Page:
There’s something interesting going on in these Wall Street Journal articles (Money & Investing and Deal Journal) today about how corporate bonds now sometimes trade inside of Treasuries. Or somethings interesting; one thing that’s going on is, like, why the day after the election? One possibility is that the message here – which the Journal […]

    / Nov 7, 2012 at 7:08 PM
  • Found it!


    Let’s Spot A High Yield Bubble!

    The Times and the Journal today are pretty excited by the new high yield bubble and I guess? What is the deal with high-yield yields being not as high as high-yield yields have been in the past, yield-wise? The answer may be giddiness:* “In a yield-starved world, high-yield bonds are right now the only game […]

    / Aug 16, 2012 at 3:32 PM
  • We've talked before about how I own these cufflinks. Two notable events where I failed to wear them: (1) CFA Level I exam, (2) the time I quit Goldman Sachs.


    Sometimes Companies Buy Low And Sell High

    I liked that the two top articles in Money & Investing in the Journal today were (1) that European banks are buying bonds, and that’s bad, and (2) that American corporates are selling bonds, and that’s bad. And: probably! The European banks are behaving sensibly: With the European crisis knocking down the value of banks’ […]

    / Aug 13, 2012 at 6:02 PM
  • News

    ICMA Wants to Take the Fun Out of Marketing Debt Offerings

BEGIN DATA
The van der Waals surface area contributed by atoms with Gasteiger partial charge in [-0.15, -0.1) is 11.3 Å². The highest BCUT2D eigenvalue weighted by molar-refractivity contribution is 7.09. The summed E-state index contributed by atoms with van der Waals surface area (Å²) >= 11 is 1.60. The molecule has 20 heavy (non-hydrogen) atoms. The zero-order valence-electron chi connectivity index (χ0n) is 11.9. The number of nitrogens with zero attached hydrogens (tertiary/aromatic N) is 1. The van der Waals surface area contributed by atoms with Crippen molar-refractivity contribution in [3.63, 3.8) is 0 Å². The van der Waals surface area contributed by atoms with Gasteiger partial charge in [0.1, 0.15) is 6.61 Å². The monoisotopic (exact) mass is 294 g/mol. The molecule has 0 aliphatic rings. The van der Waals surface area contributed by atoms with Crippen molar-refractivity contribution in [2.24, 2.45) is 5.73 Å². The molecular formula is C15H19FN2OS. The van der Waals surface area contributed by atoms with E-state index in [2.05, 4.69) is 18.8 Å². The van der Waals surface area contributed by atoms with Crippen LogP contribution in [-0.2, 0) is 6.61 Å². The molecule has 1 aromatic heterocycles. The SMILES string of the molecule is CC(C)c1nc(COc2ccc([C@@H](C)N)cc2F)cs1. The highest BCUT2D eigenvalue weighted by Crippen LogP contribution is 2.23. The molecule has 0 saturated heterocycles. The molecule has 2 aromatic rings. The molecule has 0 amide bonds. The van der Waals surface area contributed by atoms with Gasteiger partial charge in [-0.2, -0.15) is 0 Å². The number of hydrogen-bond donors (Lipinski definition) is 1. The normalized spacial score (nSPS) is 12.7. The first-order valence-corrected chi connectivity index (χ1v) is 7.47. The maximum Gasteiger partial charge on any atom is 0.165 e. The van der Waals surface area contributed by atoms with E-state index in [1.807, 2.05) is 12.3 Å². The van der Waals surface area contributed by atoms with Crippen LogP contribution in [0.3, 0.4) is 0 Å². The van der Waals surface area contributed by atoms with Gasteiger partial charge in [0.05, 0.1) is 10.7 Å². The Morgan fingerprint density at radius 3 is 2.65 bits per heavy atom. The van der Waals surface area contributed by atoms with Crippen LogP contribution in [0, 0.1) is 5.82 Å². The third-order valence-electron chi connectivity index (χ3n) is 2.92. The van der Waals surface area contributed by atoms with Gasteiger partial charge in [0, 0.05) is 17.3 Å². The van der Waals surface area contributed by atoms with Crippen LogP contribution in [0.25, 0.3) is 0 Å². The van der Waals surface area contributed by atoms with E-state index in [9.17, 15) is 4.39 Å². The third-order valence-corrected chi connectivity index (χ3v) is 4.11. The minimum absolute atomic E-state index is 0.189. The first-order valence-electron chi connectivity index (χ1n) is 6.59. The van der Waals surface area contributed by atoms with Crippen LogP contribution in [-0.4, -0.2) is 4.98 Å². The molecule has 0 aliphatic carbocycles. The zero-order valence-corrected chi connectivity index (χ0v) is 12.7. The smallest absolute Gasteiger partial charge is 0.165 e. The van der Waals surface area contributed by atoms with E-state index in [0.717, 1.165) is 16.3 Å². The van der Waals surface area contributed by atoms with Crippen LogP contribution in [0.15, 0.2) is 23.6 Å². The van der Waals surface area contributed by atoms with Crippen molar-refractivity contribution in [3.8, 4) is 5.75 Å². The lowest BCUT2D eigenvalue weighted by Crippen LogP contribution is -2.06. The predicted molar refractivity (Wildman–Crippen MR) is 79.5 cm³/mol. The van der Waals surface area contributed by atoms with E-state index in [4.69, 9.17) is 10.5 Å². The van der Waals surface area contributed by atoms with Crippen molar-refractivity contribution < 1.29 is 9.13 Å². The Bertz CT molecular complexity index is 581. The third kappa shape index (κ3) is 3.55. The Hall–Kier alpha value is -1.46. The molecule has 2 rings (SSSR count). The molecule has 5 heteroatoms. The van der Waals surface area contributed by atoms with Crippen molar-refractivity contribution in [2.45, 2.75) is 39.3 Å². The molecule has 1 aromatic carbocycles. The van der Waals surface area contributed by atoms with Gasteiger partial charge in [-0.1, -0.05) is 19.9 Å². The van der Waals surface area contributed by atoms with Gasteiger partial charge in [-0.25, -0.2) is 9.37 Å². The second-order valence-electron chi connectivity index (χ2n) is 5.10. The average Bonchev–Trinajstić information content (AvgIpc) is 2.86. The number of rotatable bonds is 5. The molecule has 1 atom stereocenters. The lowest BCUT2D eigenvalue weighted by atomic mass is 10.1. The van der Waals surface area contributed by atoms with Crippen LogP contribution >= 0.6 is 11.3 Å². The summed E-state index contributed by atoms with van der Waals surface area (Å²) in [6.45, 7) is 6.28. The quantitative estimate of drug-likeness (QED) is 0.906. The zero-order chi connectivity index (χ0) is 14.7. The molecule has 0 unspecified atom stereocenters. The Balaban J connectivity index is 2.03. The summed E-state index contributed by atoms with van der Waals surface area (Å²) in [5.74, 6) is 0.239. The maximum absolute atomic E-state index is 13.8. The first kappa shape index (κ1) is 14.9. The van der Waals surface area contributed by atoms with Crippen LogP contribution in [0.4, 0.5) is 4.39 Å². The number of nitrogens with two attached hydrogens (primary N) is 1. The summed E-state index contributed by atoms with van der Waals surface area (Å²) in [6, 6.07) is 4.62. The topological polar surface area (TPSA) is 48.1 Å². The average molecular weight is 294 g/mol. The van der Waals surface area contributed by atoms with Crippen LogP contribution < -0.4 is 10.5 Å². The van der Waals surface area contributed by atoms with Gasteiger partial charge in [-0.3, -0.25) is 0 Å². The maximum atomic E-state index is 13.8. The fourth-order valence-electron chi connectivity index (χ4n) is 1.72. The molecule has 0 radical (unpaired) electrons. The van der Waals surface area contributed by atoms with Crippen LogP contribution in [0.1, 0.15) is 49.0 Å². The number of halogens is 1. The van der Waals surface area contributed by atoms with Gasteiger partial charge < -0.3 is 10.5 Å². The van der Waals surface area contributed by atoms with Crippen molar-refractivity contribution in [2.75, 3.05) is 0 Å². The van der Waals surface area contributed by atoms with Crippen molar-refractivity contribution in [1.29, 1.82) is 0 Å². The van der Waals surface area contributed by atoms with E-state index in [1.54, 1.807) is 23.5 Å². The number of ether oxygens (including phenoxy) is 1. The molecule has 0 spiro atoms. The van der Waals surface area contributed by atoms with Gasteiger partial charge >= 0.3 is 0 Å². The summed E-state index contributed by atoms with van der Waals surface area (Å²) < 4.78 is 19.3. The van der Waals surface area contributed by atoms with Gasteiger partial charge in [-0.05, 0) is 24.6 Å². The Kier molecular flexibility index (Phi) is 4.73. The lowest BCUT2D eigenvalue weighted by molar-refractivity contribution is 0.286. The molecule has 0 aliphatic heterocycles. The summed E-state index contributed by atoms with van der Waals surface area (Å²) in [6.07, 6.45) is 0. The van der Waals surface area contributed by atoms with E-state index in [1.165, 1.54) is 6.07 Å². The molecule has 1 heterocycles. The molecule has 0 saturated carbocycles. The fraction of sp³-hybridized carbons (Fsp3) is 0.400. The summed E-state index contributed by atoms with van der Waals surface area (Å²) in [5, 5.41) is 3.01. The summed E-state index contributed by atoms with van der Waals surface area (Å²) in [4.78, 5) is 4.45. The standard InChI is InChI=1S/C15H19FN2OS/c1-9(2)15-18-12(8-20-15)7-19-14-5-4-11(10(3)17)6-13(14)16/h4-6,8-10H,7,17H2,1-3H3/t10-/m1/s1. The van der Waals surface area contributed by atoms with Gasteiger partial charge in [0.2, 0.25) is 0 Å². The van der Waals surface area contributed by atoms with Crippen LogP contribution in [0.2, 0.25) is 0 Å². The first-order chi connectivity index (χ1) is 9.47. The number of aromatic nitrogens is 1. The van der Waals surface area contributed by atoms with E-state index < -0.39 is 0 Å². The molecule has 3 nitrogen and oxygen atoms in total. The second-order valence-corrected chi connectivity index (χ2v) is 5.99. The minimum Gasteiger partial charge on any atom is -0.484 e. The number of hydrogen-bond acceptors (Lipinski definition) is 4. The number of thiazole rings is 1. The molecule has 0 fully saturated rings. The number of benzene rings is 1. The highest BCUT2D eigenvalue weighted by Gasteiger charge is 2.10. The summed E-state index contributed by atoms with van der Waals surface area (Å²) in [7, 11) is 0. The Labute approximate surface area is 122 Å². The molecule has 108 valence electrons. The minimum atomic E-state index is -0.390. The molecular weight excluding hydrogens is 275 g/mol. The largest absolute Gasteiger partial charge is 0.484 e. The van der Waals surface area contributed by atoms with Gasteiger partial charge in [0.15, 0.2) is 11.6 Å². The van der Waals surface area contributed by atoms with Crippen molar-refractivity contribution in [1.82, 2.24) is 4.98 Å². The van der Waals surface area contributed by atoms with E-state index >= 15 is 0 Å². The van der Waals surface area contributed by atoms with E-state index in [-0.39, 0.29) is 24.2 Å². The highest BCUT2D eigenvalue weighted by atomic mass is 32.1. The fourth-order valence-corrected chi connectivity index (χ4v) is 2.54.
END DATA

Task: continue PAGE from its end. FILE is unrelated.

So you might think that buying a Banco Santander covered bond backed by debt of Spanish municipalities – presumably the ones that don’t have any people – would be kind of unattractive to most investors. And you’d be right! Since no one bought it. But, of course, if I told you that everyone else was […]

    / Jul 13, 2011 at 5:58 PM
  • News

    Bills Bonds: Great Idea Or Greatest Idea?

    “While Bills fans can’t own the team they cheer for, there is nothing preventing fans from lending to their team,” investment banker Steve Brady wrote on his Web site, “Or, more accurately, lending money to a new owner by purchasing bonds (called Bills Bonds). The new owner could use the proceeds from these bonds […]

    / Dec 1, 2010 at 4:20 PM
  • News

    Mortgage Spreads Tighten

    Spread on mortgage backed securities over Treasuries tightened today, according to John Jansen at Across The Curve. Mortgages are closing about 6 ticks tighter to Treasuries and about 3 basis points tighter to swaps.One dealer described the flows as “chunky”. The same dealer noted that the buyers today were from the genus “long term”. Some […]

    / Sep 4, 2008 at 4:37 PM
  • DealBreaker Career Center

    Job of The Week: Make The Debt Markets More Transparent

    We like to end every week with a special gift for our readers: we’re finding you a new job. So we spent part of the afternoon combing through our Career Center in search of the most interesting jobs. There are dozens to choose from, all categorized according to specialization. But one special one has been […]

    / Feb 15, 2008 at 3:19 PM